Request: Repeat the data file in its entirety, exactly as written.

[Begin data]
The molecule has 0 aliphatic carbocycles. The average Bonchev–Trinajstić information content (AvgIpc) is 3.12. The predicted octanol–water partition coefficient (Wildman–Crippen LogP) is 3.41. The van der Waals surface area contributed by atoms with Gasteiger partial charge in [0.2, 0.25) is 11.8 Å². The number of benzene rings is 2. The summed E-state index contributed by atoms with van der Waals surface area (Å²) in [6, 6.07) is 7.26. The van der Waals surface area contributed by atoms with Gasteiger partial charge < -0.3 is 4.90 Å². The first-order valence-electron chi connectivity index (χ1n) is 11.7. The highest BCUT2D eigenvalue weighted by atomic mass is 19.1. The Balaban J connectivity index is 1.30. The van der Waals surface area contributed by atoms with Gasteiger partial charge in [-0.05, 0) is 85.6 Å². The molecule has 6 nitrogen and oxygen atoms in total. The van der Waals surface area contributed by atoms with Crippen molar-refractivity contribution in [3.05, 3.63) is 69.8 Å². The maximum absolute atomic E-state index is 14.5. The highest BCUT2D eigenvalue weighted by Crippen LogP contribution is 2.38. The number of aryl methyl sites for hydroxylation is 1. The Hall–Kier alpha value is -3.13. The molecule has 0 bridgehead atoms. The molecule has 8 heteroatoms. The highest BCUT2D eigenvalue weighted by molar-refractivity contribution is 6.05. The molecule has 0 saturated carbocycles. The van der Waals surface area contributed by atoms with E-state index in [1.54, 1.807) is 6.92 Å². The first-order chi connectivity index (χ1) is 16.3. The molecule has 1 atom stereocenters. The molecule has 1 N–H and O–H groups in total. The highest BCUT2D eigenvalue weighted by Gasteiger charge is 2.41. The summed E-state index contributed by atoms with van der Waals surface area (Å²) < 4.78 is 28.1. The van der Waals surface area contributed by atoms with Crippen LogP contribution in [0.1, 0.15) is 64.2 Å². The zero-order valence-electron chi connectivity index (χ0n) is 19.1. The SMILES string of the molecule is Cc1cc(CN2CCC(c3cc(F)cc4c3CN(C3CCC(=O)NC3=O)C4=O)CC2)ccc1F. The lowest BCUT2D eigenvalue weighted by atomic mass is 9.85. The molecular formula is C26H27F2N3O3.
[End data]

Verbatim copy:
The molecule has 0 aliphatic carbocycles. The average Bonchev–Trinajstić information content (AvgIpc) is 3.12. The predicted octanol–water partition coefficient (Wildman–Crippen LogP) is 3.41. The van der Waals surface area contributed by atoms with Gasteiger partial charge in [0.2, 0.25) is 11.8 Å². The number of benzene rings is 2. The summed E-state index contributed by atoms with van der Waals surface area (Å²) in [6, 6.07) is 7.26. The van der Waals surface area contributed by atoms with Gasteiger partial charge < -0.3 is 4.90 Å². The first-order valence-electron chi connectivity index (χ1n) is 11.7. The highest BCUT2D eigenvalue weighted by atomic mass is 19.1. The Balaban J connectivity index is 1.30. The van der Waals surface area contributed by atoms with Gasteiger partial charge in [-0.05, 0) is 85.6 Å². The molecule has 6 nitrogen and oxygen atoms in total. The van der Waals surface area contributed by atoms with Crippen molar-refractivity contribution in [3.05, 3.63) is 69.8 Å². The maximum absolute atomic E-state index is 14.5. The highest BCUT2D eigenvalue weighted by Crippen LogP contribution is 2.38. The number of aryl methyl sites for hydroxylation is 1. The Hall–Kier alpha value is -3.13. The molecule has 0 bridgehead atoms. The molecule has 8 heteroatoms. The highest BCUT2D eigenvalue weighted by molar-refractivity contribution is 6.05. The molecule has 0 saturated carbocycles. The van der Waals surface area contributed by atoms with E-state index in [1.54, 1.807) is 6.92 Å². The first-order chi connectivity index (χ1) is 16.3. The molecule has 1 atom stereocenters. The molecule has 1 N–H and O–H groups in total. The highest BCUT2D eigenvalue weighted by Gasteiger charge is 2.41. The summed E-state index contributed by atoms with van der Waals surface area (Å²) < 4.78 is 28.1. The van der Waals surface area contributed by atoms with Crippen LogP contribution in [0.1, 0.15) is 64.2 Å². The zero-order valence-electron chi connectivity index (χ0n) is 19.1. The SMILES string of the molecule is Cc1cc(CN2CCC(c3cc(F)cc4c3CN(C3CCC(=O)NC3=O)C4=O)CC2)ccc1F. The lowest BCUT2D eigenvalue weighted by atomic mass is 9.85. The molecular formula is C26H27F2N3O3.